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Notes from a small business: Yes, you have tough days. But you are living the dream

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By Guy Browning, of design agency Smokehouse

Let’s say you’re a florist. It’s your business, but you’re having a day off because you’re going to a wedding. Of course, the first thing you look at is the flowers, to see if you could have done a better job and what margin you would have made. 

Pretty soon, among the bridesmaids and confetti, you forget about your job – until the reception, that is, when you sit next to somebody you’ve never met before. Naturally, the third question they ask, after “what’s your name?” and “how do you know Jackie?” is “what do you do for a living?”.


You tell them you’re a florist and they make the standard jokes about the wedding flowers, and then they tell you how wonderful it must be to run your own business and how they’ve always dreamed of setting up an independent bookshop in Pitlochry. After they’ve made you feel that you’re living the dream, you eventually get around to asking them what they do.  

They tell you that they work for a big company and they’re involved in some kind of data processing analysis. This part of the conversation doesn’t take so long, as you’ve no idea what they’re talking about. And they don’t either.  

The conversation bimbles on, the speeches are done, you dance like a jellyfish and then the wedding is over and you forget all about your neighbour. But not quite. Because the following Thursday you have a bad day at work. 

Your supplier turns up late with the wrong order; an invoice you’re relying on being paid today isn’t paid; a customer wastes your time while others leave your shop; your business rates are put up; and then your van gets a puncture. Just before you burst into tears and decide to end your life by eating a bunch of your own tulips, you decide you’re going to get a data processing analysis job, just like the person at the wedding had.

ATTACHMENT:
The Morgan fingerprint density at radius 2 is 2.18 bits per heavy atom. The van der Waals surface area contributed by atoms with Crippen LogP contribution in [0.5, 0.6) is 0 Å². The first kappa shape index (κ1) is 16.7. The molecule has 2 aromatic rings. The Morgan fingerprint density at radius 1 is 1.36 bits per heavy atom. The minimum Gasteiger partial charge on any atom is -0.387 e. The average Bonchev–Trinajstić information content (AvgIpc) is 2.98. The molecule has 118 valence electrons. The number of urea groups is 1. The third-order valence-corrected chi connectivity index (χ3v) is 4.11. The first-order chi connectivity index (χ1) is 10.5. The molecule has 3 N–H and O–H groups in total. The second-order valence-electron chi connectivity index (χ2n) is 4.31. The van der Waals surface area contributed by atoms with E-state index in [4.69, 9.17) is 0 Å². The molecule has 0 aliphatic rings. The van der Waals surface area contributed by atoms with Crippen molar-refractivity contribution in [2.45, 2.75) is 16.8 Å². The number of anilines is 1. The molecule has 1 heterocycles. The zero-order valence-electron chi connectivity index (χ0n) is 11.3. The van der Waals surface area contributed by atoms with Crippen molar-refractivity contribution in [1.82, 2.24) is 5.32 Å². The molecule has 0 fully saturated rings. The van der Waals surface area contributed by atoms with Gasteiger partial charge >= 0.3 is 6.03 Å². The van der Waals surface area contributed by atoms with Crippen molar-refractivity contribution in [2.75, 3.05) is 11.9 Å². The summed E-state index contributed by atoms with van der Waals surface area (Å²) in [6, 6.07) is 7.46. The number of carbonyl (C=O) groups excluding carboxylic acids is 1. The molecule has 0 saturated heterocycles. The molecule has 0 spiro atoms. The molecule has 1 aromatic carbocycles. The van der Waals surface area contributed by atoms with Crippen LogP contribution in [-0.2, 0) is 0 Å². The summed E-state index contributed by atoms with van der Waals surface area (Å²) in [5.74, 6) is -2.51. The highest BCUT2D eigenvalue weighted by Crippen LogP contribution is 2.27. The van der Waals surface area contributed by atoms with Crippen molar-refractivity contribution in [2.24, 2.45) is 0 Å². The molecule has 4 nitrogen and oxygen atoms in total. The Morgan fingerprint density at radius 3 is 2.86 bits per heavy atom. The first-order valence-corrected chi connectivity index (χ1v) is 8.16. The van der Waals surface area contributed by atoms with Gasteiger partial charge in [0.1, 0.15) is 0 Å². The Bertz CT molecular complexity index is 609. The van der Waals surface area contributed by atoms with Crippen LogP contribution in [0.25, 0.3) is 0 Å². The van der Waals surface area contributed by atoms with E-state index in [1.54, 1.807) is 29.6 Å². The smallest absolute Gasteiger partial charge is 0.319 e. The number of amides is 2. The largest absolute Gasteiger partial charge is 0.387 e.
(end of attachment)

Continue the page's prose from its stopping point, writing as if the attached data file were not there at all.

Because that job has no responsibility. It has no customers messing your life up. You don’t have to worry about business rates or your van being unwell or invoices going unpaid. Instead you have teams of HR people to comfort you, IT departments to support you, bosses to shield you and teams to repair punctures, should you have one. 

Your salary will be paid into your account every month, with pension contributions and bonuses and every kind of expense. Then you’ll take one of your 30 days’ holiday, or maybe a paid sabbatical or maternity/paternity leave, or book yourself in for a couple of ‘agile teamworking’ courses at a nice hotel somewhere. 

Just before you close up, one last customer comes in – the very same data person from the wedding. They’ve come to get some last-minute flowers because they’ve missed their anniversary. Because they’ve had to work late again. Because all the good people in the office have been made redundant – except the useless boss, who’s making everyone work twice as hard. The season ticket costs 10 per cent of their salary and they get a seat 10 per cent of the time. 


You make up a lovely bouquet and throw in a couple of extra lilies for no charge. They ask if they can swap jobs. You don’t have to think about it. 
“No, thanks. I’m quite happy here.”